Sergio Garcia has measured up thousands of putts in his distinguished golf career, but none quite like this one.
Instead of a golf club, he plays with his feet; the hole he's aiming at isn't a tiny speck on the green, but a gaping, 21-inch cup. This isn't regular golf, but a hybrid version of the game -- FootGolf.
Garcia, who won his first golf major at the Masters
earlier this year, recently swapped hands for feet and swinging for kicking as he took to the greens for a game of FootGolf -- an established offshoot of golf in its traditional form.
Players kick a football around a regular course with the aim of passing the ball into a large hole in as few "shots" as possible.
It has caught on quickly over the past decade. Garcia is one of thousands to try his hand at this modern take on golf.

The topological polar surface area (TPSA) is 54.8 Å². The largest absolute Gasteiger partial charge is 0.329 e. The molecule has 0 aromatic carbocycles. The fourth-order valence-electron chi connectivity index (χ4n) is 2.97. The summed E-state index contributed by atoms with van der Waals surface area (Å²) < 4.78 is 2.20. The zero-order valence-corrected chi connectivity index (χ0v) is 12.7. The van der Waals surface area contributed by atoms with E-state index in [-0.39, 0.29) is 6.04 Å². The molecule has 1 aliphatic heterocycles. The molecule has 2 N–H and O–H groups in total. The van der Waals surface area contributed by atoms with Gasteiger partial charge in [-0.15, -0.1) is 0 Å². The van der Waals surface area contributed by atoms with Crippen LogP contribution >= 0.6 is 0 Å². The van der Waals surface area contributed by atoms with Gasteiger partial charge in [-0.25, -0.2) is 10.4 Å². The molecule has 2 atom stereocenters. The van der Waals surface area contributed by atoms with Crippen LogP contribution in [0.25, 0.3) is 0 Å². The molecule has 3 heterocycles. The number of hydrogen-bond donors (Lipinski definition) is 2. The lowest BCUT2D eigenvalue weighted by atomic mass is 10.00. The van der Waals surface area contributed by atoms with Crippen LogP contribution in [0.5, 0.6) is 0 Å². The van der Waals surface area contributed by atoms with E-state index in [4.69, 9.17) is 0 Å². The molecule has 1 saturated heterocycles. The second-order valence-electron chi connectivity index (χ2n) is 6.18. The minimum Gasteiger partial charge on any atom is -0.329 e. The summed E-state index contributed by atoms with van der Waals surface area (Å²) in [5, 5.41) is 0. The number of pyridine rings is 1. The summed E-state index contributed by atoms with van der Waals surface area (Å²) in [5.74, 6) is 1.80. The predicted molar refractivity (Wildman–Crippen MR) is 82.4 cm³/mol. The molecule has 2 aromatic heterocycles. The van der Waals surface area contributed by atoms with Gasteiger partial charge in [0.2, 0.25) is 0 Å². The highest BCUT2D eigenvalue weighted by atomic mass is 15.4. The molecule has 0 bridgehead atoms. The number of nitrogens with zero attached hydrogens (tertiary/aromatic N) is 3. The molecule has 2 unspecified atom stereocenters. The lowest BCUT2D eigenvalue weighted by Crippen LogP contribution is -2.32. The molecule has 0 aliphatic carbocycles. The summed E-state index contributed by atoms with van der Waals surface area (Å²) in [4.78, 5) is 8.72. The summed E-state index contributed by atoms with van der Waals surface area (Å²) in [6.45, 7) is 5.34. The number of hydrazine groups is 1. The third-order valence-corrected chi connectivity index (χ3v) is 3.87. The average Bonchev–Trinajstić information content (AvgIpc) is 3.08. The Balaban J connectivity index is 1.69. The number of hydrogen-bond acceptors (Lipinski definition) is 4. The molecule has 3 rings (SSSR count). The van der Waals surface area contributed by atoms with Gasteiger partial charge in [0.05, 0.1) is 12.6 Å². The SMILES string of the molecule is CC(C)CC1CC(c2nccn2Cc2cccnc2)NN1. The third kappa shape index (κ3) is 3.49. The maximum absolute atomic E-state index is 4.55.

"I just knew FootGolf would be a bit of a no-brainer for the amount of golf courses there are, as well as the number of golfers and footballers," Mike O'Connor, president of the UK FootGolf Association, told CNN in 2014
"I always thought it would take off."
The sport has been played formally since 2006, and has enjoyed substantial success over the past 11 years, including the first official tournament in 2008, a World Cup which debuted in Hungary in 2012, and a World Tour which visits countries such as Mexico, Morocco and Australia.
The Federation for International FootGolf, established in 2012, now as 36 member nations; 100,000 people are believed to play the game worldwide.
FootGolf is just one hybrid version of golf; there's also speedgolf
, a fast-paced format where players run between shots, urban golf
, played in cities rather than on greens, and more extreme takes on the game, including ice golf and sand golf.
A big Real Madrid fan and president of his hometown club CF Borriol
, Garcia is no stranger to a football pitch.
But what about when it's crossed with his primary sporting passion? Watch the video at the top of the page to find out how the Spaniard fared when he recently played a round of FootGolf.